Thursday, April 7, 2016

Large Cost Of Living Differences Within States Complicates Value Of Minimum Wage

From Pew Research Center, "Cost-of-living disparities within states complicate minimum-wage debate" by Drew DeSilver:
One factor complicating the minimum-wage discussion is that the cost of living varies widely – not just from state to state but within individual states, something that’s especially true in large, diverse states such as California and New York. The real value of $15 (that is, its purchasing power) very much depends on where you live: A wage that might be barely adequate in a big city could be well above the norm in a rural small town.

The price level in metropolitan Chicago, while only 6.6% above the national average, is 34.6% above the price level in Danville, a small city about 140 miles to the south that is the second-cheapest place to live in the nation.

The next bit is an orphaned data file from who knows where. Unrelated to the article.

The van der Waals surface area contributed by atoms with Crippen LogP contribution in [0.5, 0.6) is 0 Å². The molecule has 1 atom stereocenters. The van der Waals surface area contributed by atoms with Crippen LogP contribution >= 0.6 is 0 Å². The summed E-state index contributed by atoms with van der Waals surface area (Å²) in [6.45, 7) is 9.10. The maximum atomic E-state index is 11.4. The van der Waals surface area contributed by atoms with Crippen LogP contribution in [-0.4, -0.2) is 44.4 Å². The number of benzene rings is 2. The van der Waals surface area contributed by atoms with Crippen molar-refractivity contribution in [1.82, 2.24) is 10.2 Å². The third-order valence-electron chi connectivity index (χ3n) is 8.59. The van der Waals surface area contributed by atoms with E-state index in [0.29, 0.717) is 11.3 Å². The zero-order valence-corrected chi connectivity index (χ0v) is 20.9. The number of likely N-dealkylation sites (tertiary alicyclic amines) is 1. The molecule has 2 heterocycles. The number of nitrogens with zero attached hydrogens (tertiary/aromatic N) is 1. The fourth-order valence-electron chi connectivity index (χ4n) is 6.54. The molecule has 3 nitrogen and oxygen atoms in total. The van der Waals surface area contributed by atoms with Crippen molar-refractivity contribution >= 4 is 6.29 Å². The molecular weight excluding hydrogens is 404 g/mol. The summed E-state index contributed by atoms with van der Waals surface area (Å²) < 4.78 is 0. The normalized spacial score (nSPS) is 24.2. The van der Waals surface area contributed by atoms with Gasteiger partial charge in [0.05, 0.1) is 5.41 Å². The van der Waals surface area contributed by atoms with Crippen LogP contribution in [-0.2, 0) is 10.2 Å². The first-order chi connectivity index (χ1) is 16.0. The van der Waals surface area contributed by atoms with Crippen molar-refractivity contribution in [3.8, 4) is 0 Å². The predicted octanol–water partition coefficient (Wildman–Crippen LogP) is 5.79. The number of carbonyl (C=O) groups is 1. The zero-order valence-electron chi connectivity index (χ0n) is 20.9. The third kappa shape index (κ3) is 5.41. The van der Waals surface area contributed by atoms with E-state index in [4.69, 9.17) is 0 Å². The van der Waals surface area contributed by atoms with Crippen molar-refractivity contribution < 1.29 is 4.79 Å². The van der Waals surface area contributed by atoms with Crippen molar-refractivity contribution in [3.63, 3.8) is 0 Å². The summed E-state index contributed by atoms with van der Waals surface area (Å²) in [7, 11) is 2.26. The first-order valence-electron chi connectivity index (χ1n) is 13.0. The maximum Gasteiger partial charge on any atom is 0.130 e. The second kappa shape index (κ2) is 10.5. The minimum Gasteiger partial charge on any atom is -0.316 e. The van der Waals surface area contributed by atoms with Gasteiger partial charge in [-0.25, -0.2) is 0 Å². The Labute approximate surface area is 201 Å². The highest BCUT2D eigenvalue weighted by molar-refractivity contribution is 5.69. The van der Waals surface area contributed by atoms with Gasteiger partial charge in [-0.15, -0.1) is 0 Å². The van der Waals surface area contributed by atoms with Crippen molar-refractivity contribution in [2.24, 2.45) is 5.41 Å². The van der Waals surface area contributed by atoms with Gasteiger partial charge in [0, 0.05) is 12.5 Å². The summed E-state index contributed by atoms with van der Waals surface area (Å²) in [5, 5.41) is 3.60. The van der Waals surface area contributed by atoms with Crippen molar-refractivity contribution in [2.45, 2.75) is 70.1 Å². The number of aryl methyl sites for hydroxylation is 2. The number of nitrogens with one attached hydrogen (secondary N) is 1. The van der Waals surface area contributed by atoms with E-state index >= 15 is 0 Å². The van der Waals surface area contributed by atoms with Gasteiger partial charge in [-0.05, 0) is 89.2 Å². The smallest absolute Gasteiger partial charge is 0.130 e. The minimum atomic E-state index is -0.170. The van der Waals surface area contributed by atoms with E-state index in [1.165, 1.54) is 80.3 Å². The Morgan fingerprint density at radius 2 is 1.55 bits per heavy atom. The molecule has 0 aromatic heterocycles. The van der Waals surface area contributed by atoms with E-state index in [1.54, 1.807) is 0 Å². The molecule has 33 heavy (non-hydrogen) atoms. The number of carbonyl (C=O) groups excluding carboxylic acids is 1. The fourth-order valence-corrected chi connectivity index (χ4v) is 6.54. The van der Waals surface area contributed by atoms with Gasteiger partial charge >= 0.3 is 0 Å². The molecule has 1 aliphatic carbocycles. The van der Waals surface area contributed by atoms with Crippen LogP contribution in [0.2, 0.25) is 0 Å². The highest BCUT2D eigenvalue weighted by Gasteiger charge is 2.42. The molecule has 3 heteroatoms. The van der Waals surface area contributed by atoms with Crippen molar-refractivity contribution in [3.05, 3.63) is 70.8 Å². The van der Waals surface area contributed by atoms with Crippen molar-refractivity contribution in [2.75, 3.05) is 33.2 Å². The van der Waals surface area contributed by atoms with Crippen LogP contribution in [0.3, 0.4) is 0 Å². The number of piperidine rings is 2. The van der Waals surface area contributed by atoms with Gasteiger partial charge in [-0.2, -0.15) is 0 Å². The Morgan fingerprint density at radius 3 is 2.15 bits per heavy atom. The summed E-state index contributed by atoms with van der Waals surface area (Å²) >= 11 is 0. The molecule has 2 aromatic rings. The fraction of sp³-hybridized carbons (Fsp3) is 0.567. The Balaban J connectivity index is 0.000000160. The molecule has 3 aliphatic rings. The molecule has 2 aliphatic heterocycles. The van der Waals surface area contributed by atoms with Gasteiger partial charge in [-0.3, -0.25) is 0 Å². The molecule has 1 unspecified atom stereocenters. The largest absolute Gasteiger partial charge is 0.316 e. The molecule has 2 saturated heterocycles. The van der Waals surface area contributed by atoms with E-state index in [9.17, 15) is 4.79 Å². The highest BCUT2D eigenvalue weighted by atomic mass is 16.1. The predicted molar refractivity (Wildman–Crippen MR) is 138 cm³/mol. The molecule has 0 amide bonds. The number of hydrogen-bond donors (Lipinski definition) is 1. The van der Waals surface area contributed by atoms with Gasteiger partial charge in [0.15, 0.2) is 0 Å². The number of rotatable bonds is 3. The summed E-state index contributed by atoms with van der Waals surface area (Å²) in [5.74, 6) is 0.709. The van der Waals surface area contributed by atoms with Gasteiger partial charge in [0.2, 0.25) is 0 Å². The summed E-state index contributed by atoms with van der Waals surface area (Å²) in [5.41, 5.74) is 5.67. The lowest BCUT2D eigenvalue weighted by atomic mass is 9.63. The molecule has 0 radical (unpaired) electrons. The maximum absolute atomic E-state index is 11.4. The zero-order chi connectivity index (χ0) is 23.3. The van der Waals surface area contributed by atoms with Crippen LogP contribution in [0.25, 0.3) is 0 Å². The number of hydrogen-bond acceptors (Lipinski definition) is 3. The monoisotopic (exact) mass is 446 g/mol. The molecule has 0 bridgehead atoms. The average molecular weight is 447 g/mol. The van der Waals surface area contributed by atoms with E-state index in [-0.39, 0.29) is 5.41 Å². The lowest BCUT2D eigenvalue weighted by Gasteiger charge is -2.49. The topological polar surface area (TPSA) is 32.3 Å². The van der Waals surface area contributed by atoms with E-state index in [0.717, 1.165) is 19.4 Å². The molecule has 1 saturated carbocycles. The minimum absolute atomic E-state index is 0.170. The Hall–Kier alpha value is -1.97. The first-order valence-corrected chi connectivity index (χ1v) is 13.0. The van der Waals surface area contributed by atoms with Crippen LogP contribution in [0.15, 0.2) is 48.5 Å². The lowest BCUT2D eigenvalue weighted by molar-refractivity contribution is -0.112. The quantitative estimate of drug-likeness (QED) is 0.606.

Not far behind Illinois are California and New York, where the most-expensive metro areas are 33.2% and 31.9% higher, respectively, than the least-expensive places. The states with the smallest gaps, such as Idaho, Wyoming and Vermont, tend to be largely rural places with few (or no) big cities.

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